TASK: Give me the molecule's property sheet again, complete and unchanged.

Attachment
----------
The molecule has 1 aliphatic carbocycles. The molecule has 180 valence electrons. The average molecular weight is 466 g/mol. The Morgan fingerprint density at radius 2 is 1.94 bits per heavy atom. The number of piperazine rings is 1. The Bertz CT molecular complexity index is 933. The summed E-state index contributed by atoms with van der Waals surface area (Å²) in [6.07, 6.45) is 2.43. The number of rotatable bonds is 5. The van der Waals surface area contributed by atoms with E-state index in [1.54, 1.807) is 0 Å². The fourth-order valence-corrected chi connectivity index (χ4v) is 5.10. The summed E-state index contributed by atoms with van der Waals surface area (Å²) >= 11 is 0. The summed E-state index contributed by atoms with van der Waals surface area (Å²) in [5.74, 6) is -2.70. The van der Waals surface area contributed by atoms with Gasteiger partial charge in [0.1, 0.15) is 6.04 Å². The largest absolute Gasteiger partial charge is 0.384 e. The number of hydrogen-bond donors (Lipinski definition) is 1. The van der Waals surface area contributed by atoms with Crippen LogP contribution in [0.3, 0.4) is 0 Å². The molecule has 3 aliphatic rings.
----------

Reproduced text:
The molecule has 1 aliphatic carbocycles. The molecule has 180 valence electrons. The average molecular weight is 466 g/mol. The Morgan fingerprint density at radius 2 is 1.94 bits per heavy atom. The number of piperazine rings is 1. The Bertz CT molecular complexity index is 933. The summed E-state index contributed by atoms with van der Waals surface area (Å²) in [6.07, 6.45) is 2.43. The number of rotatable bonds is 5. The van der Waals surface area contributed by atoms with E-state index in [1.54, 1.807) is 0 Å². The fourth-order valence-corrected chi connectivity index (χ4v) is 5.10. The summed E-state index contributed by atoms with van der Waals surface area (Å²) >= 11 is 0. The summed E-state index contributed by atoms with van der Waals surface area (Å²) in [5.74, 6) is -2.70. The van der Waals surface area contributed by atoms with Gasteiger partial charge in [0.1, 0.15) is 6.04 Å². The largest absolute Gasteiger partial charge is 0.384 e. The number of hydrogen-bond donors (Lipinski definition) is 1. The van der Waals surface area contributed by atoms with Crippen LogP contribution in [0.3, 0.4) is 0 Å². The molecule has 3 aliphatic rings.